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Manhattan Scientists Try Aerial Agriculture

Scientists from Columbia University are experimenting with more practical ways to make Manhattan roofs green. Really green. As in covered in vegetation!

Metropolitan Museum of Modern Art roof garden

Photo: wallyg (via flickr)

Roof gardens are finally getting the attention they deserve with funding from the federal government.

Scientists from Columbia University are receiving federal funding from the National Science Foundation to experiment with ways to make towering rooftops green.

Really green. As in covered in vegetation!

The project’s team members aren’t talking about growing fruits and vegetables just yet, but they already have high-rise honeybees working away above the city that never sleeps.

Part of the project is to test how well the vegetation grows using a substrate of composted food waste from Columbia University’s cafeterias.

Watch the video: Green Roofs: Ingenuity sprouting from the rooftops (NSF)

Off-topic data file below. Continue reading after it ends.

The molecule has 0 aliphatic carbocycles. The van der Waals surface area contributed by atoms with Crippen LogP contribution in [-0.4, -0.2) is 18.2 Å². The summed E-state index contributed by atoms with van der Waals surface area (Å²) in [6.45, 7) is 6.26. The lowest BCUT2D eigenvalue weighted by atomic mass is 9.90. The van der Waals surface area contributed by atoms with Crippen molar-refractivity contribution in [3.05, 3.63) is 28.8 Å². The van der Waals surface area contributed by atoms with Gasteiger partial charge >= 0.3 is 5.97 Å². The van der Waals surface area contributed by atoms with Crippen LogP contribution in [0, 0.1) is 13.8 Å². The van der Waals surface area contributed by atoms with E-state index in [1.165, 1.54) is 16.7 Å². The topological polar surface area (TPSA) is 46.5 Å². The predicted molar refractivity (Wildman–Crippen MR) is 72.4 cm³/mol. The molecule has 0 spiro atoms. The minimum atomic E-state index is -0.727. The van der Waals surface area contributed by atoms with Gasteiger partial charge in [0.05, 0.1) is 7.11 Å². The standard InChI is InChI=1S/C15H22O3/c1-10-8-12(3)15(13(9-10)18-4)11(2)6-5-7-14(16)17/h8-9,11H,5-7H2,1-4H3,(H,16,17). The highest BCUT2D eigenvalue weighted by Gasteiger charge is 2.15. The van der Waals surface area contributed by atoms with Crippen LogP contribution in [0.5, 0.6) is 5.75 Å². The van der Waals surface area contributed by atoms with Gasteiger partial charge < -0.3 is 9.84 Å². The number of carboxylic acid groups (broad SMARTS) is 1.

Megan Meyer

Megan Meyer was in the company of foodies for most of her formative years. She spent all of her teens working at her town's natural food co-op in South Dakota, and later when she moved to Minneapolis, worked as a produce maven for the nation's longest running collectively-managed food co-op. In 2006, she had the distinct pleasure (and pain) of participating the vendanges, or grape harvest, in the Beaujolais terroire of France, where she developed her compulsion to snip off grape clusters wherever they may hang. In the spring of 2008, Megan interned on NPR's Science Desk in Washington, D.C., where she aided in the coverage of science, health and food policy stories. She joined Indiana Public Media in June, 2009.

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